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Succeed in Billing and Coding
Consider these steps to maximize medical reimbursement.
Richard S. Kattouf, O.D., D.O.S.
Q In attempting to implement medical billing and coding, my staff and I constantly experience road blocks with unaccepted modifiers, use of a diagnosis code that does not support the procedure and unpaid claims. What can we do?
Dr. S.L. Pugh
A: Most O.D.s do not maximize their medical reimbursements. In fact, their fee structure is well below that of M.D.s for the same procedure or treatment, and they have a low ratio of re-appointments for medical testing or treatment compared with comprehensive examinations.
Ask the right questions
What do successful practices do differently? First, they ask medical case history questions that prompt very specific answers that may uncover a medical condition. For example, they do not ask the patient, “Do you have dry eye?” Instead, they ask several questions, often based on lifestyle, such as, do you ever experience a dry, itchy, gritty or a burning sensation in your eyes: A) at the end of the day?, B) when indoors?, C) when outdoors?, D) at the computer?… and so on.
When the patient answers “yes” to any of the questions, these practices then elicit a subjective medical response by asking, “Would you grade the sensation as mild, moderate or severe.”
This line of questioning can better establish the need for medical testing. It is a mind-set that, once established, can grow your medical practice.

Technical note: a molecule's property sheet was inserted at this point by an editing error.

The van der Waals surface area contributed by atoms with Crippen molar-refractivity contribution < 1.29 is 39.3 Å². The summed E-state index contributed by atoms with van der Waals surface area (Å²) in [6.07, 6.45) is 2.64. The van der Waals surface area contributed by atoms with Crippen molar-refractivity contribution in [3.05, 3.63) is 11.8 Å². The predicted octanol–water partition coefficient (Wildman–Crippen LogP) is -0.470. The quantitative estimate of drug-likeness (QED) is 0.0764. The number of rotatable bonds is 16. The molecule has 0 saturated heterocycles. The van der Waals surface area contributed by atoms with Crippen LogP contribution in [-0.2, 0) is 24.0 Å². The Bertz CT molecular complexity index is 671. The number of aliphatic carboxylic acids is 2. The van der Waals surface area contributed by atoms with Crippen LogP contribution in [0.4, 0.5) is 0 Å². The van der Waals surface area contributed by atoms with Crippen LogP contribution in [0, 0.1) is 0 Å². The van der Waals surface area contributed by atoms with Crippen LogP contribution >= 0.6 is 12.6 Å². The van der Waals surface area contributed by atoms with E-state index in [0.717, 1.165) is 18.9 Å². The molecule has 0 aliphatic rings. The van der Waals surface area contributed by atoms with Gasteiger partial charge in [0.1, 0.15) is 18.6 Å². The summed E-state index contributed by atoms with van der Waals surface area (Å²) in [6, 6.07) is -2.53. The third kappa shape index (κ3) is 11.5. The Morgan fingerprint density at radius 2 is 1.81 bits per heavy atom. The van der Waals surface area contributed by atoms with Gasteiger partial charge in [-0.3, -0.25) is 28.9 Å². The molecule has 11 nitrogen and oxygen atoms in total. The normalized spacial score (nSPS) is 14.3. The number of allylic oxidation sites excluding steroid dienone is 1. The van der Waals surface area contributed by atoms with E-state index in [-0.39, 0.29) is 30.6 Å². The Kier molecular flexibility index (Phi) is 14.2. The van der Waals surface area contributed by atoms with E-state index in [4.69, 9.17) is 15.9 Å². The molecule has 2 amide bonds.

Consider a rate increase
In addition to testing, you can maximize medical reimbursement by adjusting medical fees. Most optometrists use the Medicare maximum allowable fee schedule to establish their medical fees — for example, $80 for a threshold perimetry evaluation. But let's say the M.D. in your region charges $150 for the same procedure (92083). If the state Medicare pays 69.11, both the O.D. and M.D. will get the same reimbursement from Medicare.
However, if the patient is insured by a private insurance carrier, which uses a different maximum allowable fee schedule, say, one that reimburses at a rate of 80%, then the M.D. would receive approximately $120, while the O.D. would receive $64. The bottom line: Charge at the level of ophthalmology in your region.
A third-party solution
For years, Kattouf Consulting Services (KSC) was a proponent of “in-house labor.” However, due to the ever-changing and complicated nature of coding and billing, we strongly recommend outsourcing this area to experts.
In our experience, most staffers who perform billing and coding services are not highly trained. Their compliance knowledge is minimal. And the investment is steep — at $15 per hour, you pay $30,000 a year, not including benefits, for coding services. Outsourcing to experts costs a fraction of this amount.
Most consulting services, including KSC, can provide a list of reputable coding consultants. Make sure that any company you interview has compliance experts on staff to protect your practice from fines and denied claims, as well as ensure you are billing at the highest acceptable level.
By making intelligent choices in the area of billing and coding, you increase your unit sale per patient, render a higher level of quality care to your patients and protect yourself from significant fines. OM
|DR. KATTOUF IS PRESIDENT AND FOUNDER OF TWO MANAGEMENT AND CONSULTING COMPANIES. FOR INFORMATION, CALL (800) 745-EYES, OR E-MAIL HIM AT ADVANCEDEYECARE@HOTMAIL.COM. THE INFORMATION IN THIS COLUMN IS BASED ON ACTUAL CONSULTING FILES.|
Optometric Management, Volume: 47 , Issue: July 2012, page(s): 20